Does Wearing a Face Mask Really Help Protect Against Coronavirus and Other Illnesses?
As public health officials continue to monitor the spread of the new coronavirus, which originated in China and has moved to other countries, concerned citizens have attempted to ward off the virus by donning face masks. Sometimes they’re surgical coverings; others resemble the kind used in construction. But are they really offering any measure of protection?
William Schaffner, M.D., an infectious-disease specialist at Vanderbilt University, told Live Science that some masks can offer the wearer an effective barrier against viral particles and other airborne pathogens—but not all masks are equal, and those that do a sound job are not terribly comfortable.
Thin surgical masks don't offer much in the way of protection. These masks are made for health care professionals and are intended to keep the wearer from spreading pathogens during surgical procedures. (Some people also wear them if they’re sick and want to go out in public while minimizing the chances of infecting others.) But they’re not designed to filter small airborne particles. And because they fit only loosely around the nose and mouth, it’s possible for contaminants to enter through the sides.
Is it better than nothing? Perhaps. But only by a small margin.
For a more effective barrier, N95 respirators or better are recommended. These masks are more substantial and can effectively filter viral particles. The “N95” refers to the fact that these types of masks have been proven to block at least 95 percent of particles as small as 0.3 microns in size.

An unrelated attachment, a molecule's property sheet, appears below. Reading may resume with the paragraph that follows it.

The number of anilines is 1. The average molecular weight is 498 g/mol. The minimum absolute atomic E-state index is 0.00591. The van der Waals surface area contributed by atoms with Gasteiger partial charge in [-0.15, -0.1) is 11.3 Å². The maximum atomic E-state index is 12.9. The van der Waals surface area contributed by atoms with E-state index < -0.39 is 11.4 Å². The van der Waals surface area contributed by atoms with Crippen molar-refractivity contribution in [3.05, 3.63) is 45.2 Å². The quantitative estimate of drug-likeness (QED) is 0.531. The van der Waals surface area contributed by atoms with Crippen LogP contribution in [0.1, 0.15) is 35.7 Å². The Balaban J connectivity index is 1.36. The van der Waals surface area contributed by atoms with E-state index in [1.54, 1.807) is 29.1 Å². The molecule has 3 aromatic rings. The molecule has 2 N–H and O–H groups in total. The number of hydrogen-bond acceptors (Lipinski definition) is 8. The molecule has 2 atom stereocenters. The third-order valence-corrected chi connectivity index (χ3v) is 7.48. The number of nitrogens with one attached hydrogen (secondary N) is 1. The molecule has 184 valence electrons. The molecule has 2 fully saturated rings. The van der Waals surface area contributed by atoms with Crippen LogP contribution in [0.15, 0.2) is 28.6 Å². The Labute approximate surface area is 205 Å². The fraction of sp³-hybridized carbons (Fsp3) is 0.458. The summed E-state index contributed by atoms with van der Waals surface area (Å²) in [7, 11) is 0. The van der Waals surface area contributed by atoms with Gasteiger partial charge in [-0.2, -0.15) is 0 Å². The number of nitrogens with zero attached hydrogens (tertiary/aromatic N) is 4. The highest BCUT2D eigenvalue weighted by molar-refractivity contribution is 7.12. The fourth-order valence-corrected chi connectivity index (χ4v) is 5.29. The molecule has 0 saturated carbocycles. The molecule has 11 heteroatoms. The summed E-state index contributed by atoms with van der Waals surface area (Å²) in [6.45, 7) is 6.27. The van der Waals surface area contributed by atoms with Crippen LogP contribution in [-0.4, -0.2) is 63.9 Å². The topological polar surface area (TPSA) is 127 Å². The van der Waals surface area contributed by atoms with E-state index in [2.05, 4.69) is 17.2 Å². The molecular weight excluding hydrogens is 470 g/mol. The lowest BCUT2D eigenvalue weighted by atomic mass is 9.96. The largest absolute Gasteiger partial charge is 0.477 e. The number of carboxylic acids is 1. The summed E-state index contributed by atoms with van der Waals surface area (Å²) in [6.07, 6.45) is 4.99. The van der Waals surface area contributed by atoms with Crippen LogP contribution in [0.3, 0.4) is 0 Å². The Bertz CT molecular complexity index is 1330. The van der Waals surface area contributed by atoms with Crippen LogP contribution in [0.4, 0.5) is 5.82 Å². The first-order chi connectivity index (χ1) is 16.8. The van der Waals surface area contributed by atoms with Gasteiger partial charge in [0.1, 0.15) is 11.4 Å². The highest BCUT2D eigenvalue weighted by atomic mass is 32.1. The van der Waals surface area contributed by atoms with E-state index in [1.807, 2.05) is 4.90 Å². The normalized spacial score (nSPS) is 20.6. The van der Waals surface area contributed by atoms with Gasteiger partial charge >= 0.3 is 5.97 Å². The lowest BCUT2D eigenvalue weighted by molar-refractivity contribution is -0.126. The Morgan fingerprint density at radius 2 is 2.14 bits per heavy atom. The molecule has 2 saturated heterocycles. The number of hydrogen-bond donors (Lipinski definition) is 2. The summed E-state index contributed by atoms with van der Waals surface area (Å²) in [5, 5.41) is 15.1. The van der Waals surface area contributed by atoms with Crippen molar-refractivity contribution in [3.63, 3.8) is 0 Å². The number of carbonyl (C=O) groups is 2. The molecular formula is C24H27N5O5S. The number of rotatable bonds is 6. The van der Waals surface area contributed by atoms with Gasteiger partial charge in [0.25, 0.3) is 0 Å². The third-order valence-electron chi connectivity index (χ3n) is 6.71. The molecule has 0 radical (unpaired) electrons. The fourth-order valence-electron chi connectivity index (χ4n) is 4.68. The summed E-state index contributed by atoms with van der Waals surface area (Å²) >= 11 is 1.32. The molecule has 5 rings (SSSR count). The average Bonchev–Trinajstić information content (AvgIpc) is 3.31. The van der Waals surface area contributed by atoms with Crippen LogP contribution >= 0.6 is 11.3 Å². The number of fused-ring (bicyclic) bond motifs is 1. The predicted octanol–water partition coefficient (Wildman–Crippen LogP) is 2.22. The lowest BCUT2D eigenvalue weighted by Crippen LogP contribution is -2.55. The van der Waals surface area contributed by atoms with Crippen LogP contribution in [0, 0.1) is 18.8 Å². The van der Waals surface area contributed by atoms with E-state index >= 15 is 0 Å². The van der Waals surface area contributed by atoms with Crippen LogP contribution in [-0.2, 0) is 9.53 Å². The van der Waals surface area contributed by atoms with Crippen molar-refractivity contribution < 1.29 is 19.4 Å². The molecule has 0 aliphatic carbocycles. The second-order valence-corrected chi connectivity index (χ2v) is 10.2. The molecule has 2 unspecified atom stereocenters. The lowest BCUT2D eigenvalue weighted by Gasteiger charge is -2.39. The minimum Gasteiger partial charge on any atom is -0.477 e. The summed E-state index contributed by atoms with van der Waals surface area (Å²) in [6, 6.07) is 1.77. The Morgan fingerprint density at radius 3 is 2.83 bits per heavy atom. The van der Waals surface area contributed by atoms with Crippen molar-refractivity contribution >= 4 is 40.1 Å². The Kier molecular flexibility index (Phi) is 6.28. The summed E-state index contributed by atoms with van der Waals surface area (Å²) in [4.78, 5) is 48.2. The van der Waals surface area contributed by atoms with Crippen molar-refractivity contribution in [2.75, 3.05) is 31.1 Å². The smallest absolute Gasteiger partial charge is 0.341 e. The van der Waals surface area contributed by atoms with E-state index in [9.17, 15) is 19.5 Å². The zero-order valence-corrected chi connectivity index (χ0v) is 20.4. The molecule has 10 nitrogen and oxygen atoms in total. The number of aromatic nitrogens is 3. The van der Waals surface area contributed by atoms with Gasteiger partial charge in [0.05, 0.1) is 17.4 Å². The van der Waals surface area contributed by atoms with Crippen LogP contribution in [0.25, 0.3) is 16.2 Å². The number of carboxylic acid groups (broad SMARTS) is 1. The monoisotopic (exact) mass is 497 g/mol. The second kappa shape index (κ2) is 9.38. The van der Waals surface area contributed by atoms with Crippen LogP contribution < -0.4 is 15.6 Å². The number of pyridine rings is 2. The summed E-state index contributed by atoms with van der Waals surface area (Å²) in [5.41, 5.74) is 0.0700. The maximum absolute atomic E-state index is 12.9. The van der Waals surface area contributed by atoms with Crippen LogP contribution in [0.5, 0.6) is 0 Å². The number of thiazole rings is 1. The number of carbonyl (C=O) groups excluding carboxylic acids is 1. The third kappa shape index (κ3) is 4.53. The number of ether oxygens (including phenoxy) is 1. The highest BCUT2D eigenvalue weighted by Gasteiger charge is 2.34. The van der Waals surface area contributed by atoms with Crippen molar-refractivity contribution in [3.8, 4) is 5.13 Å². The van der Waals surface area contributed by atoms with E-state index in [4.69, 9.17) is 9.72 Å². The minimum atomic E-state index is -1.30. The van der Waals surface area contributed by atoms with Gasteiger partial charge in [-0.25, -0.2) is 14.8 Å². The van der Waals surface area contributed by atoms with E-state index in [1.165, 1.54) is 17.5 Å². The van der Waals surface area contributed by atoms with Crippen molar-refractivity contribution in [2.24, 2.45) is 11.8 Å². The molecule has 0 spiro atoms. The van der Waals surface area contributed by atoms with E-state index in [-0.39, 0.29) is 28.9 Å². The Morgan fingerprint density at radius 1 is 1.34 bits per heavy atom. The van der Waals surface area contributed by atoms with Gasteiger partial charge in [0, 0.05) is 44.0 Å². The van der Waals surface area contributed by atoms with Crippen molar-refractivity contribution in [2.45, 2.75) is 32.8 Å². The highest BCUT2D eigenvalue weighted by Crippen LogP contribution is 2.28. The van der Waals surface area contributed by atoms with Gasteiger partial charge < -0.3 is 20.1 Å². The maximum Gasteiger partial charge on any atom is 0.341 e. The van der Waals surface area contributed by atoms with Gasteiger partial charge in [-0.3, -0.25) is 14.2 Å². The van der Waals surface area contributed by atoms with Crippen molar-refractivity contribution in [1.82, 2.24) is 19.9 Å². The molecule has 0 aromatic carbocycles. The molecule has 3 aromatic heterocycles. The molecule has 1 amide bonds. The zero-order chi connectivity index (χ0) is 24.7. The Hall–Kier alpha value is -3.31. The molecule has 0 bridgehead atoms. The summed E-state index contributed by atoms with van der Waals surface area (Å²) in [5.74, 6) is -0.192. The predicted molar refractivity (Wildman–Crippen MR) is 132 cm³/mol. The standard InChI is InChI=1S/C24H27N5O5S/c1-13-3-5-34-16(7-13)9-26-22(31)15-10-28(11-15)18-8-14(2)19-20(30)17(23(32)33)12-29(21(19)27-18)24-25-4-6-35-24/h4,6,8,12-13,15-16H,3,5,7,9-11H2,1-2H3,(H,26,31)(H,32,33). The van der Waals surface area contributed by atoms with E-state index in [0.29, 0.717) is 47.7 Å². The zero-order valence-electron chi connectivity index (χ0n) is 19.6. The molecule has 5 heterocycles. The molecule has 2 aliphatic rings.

But what makes them effective is what also makes them unpleasant to wear. Because you’re breathing through thick material, it can become difficult to tolerate for extended periods, especially if you have a health condition that already makes breathing a challenge. And if the mask isn’t properly fitted to create a seal around the face, you might still be exposed to pathogens. This is particularly true of people with beards, since facial hair interferes with the mask’s ability to create a secure fit.
As the new coronavirus does not currently have a sizable presence in the United States, it’s probably not worthwhile to bother with a mask, though some people with certain health conditions may be advised by their health care providers to wear one in specific circumstances.
Whether it’s the coronavirus, the flu, or any other kind of infectious germ, the best defense is to wash your hands, avoid touching your face, and avoid contact with people who are ill if possible.
[h/t Live Science]